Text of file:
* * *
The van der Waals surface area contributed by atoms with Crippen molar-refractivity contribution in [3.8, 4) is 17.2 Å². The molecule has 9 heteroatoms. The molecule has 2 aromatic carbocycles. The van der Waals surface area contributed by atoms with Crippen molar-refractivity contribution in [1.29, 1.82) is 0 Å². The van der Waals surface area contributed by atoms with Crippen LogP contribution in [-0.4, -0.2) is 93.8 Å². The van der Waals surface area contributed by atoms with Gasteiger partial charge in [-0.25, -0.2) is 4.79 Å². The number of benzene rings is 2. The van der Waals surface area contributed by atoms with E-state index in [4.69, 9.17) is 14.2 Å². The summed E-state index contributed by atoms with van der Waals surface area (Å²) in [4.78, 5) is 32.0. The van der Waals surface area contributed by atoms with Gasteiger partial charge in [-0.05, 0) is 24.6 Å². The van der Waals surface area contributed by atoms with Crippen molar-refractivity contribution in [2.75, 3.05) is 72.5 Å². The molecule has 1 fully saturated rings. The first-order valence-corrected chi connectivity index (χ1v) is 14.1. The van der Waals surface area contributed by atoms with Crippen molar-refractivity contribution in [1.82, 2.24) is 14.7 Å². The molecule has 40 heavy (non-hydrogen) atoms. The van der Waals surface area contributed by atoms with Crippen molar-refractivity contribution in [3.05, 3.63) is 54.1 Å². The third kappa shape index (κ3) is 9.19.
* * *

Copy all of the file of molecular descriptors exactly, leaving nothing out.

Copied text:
The van der Waals surface area contributed by atoms with Crippen molar-refractivity contribution in [3.8, 4) is 17.2 Å². The molecule has 9 heteroatoms. The molecule has 2 aromatic carbocycles. The van der Waals surface area contributed by atoms with Crippen molar-refractivity contribution in [1.29, 1.82) is 0 Å². The van der Waals surface area contributed by atoms with Crippen LogP contribution in [-0.4, -0.2) is 93.8 Å². The van der Waals surface area contributed by atoms with Gasteiger partial charge in [-0.25, -0.2) is 4.79 Å². The number of benzene rings is 2. The van der Waals surface area contributed by atoms with E-state index in [4.69, 9.17) is 14.2 Å². The summed E-state index contributed by atoms with van der Waals surface area (Å²) in [4.78, 5) is 32.0. The van der Waals surface area contributed by atoms with Gasteiger partial charge in [-0.05, 0) is 24.6 Å². The van der Waals surface area contributed by atoms with Crippen molar-refractivity contribution in [2.75, 3.05) is 72.5 Å². The molecule has 1 fully saturated rings. The first-order valence-corrected chi connectivity index (χ1v) is 14.1. The van der Waals surface area contributed by atoms with Crippen molar-refractivity contribution in [1.82, 2.24) is 14.7 Å². The molecule has 40 heavy (non-hydrogen) atoms. The van der Waals surface area contributed by atoms with Crippen molar-refractivity contribution in [3.05, 3.63) is 54.1 Å². The third kappa shape index (κ3) is 9.19.